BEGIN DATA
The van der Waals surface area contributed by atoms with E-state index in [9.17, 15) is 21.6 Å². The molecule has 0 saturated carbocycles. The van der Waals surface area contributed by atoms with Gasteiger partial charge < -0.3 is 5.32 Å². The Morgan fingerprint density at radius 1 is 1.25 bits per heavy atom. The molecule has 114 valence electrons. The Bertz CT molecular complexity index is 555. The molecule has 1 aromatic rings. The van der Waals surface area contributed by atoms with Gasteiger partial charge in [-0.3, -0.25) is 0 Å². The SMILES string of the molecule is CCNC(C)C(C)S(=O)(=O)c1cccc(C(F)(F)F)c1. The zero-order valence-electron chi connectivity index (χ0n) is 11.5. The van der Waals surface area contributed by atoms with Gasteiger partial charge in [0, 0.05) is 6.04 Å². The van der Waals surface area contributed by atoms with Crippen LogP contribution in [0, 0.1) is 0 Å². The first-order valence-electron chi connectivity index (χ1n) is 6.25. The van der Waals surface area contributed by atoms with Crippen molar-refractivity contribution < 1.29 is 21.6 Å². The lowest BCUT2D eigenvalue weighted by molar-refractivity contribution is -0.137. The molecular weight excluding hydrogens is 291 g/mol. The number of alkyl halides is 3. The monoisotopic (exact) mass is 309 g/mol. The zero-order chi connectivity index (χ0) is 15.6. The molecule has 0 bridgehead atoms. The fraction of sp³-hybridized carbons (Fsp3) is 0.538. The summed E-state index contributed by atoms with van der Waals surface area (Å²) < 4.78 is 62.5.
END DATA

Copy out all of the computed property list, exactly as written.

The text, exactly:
The van der Waals surface area contributed by atoms with E-state index in [9.17, 15) is 21.6 Å². The molecule has 0 saturated carbocycles. The van der Waals surface area contributed by atoms with Gasteiger partial charge < -0.3 is 5.32 Å². The Morgan fingerprint density at radius 1 is 1.25 bits per heavy atom. The molecule has 114 valence electrons. The Bertz CT molecular complexity index is 555. The molecule has 1 aromatic rings. The van der Waals surface area contributed by atoms with Gasteiger partial charge in [-0.3, -0.25) is 0 Å². The SMILES string of the molecule is CCNC(C)C(C)S(=O)(=O)c1cccc(C(F)(F)F)c1. The zero-order valence-electron chi connectivity index (χ0n) is 11.5. The van der Waals surface area contributed by atoms with Gasteiger partial charge in [0, 0.05) is 6.04 Å². The van der Waals surface area contributed by atoms with Crippen LogP contribution in [0, 0.1) is 0 Å². The first-order valence-electron chi connectivity index (χ1n) is 6.25. The van der Waals surface area contributed by atoms with Crippen molar-refractivity contribution < 1.29 is 21.6 Å². The lowest BCUT2D eigenvalue weighted by molar-refractivity contribution is -0.137. The molecular weight excluding hydrogens is 291 g/mol. The number of alkyl halides is 3. The monoisotopic (exact) mass is 309 g/mol. The zero-order chi connectivity index (χ0) is 15.6. The molecule has 0 bridgehead atoms. The fraction of sp³-hybridized carbons (Fsp3) is 0.538. The summed E-state index contributed by atoms with van der Waals surface area (Å²) < 4.78 is 62.5.